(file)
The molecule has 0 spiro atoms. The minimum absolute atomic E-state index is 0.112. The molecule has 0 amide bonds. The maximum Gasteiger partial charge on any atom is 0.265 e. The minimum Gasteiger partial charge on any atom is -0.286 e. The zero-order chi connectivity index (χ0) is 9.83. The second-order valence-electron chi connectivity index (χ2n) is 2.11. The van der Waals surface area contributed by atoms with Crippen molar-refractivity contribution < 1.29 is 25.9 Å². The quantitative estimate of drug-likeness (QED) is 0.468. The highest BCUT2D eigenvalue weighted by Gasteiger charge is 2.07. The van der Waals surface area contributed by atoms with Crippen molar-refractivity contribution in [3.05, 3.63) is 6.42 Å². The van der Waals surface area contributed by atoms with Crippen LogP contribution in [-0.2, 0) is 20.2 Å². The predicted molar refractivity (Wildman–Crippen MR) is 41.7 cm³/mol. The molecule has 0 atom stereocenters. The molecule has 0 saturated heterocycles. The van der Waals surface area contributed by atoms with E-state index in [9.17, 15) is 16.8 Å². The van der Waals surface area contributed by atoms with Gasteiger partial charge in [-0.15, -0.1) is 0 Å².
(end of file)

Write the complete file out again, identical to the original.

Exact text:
The molecule has 0 spiro atoms. The minimum absolute atomic E-state index is 0.112. The molecule has 0 amide bonds. The maximum Gasteiger partial charge on any atom is 0.265 e. The minimum Gasteiger partial charge on any atom is -0.286 e. The zero-order chi connectivity index (χ0) is 9.83. The second-order valence-electron chi connectivity index (χ2n) is 2.11. The van der Waals surface area contributed by atoms with Crippen molar-refractivity contribution < 1.29 is 25.9 Å². The quantitative estimate of drug-likeness (QED) is 0.468. The highest BCUT2D eigenvalue weighted by Gasteiger charge is 2.07. The van der Waals surface area contributed by atoms with Crippen molar-refractivity contribution in [3.05, 3.63) is 6.42 Å². The van der Waals surface area contributed by atoms with Crippen LogP contribution in [-0.2, 0) is 20.2 Å². The predicted molar refractivity (Wildman–Crippen MR) is 41.7 cm³/mol. The molecule has 0 atom stereocenters. The molecule has 0 saturated heterocycles. The van der Waals surface area contributed by atoms with E-state index in [9.17, 15) is 16.8 Å². The van der Waals surface area contributed by atoms with Gasteiger partial charge in [-0.15, -0.1) is 0 Å².